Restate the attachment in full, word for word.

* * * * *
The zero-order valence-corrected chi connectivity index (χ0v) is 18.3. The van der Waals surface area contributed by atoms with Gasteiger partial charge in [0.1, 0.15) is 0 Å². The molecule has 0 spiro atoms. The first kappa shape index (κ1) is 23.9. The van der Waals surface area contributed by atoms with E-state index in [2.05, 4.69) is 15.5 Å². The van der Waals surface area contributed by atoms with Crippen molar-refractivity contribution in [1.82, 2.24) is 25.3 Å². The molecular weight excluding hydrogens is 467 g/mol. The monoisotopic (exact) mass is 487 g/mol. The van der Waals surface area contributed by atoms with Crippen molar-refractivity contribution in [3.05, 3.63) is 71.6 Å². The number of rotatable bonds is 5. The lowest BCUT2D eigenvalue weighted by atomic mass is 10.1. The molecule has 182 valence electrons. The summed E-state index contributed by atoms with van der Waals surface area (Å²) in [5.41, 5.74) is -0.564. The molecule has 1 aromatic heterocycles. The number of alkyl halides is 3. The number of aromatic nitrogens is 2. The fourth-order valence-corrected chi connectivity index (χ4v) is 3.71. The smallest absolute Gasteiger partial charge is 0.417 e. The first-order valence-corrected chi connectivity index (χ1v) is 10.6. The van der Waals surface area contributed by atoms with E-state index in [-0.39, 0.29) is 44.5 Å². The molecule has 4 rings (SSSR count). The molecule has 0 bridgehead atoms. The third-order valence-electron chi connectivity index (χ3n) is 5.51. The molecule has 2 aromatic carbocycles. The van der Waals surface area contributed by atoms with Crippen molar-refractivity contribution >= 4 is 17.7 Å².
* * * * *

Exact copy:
The zero-order valence-corrected chi connectivity index (χ0v) is 18.3. The van der Waals surface area contributed by atoms with Gasteiger partial charge in [0.1, 0.15) is 0 Å². The molecule has 0 spiro atoms. The first kappa shape index (κ1) is 23.9. The van der Waals surface area contributed by atoms with E-state index in [2.05, 4.69) is 15.5 Å². The van der Waals surface area contributed by atoms with Crippen molar-refractivity contribution in [1.82, 2.24) is 25.3 Å². The molecular weight excluding hydrogens is 467 g/mol. The monoisotopic (exact) mass is 487 g/mol. The van der Waals surface area contributed by atoms with Crippen molar-refractivity contribution in [3.05, 3.63) is 71.6 Å². The number of rotatable bonds is 5. The lowest BCUT2D eigenvalue weighted by atomic mass is 10.1. The molecule has 182 valence electrons. The summed E-state index contributed by atoms with van der Waals surface area (Å²) in [5.41, 5.74) is -0.564. The molecule has 1 aromatic heterocycles. The number of alkyl halides is 3. The number of aromatic nitrogens is 2. The fourth-order valence-corrected chi connectivity index (χ4v) is 3.71. The smallest absolute Gasteiger partial charge is 0.417 e. The first-order valence-corrected chi connectivity index (χ1v) is 10.6. The van der Waals surface area contributed by atoms with E-state index in [-0.39, 0.29) is 44.5 Å². The molecule has 4 rings (SSSR count). The molecule has 0 bridgehead atoms. The third-order valence-electron chi connectivity index (χ3n) is 5.51. The molecule has 2 aromatic carbocycles. The van der Waals surface area contributed by atoms with Crippen molar-refractivity contribution >= 4 is 17.7 Å².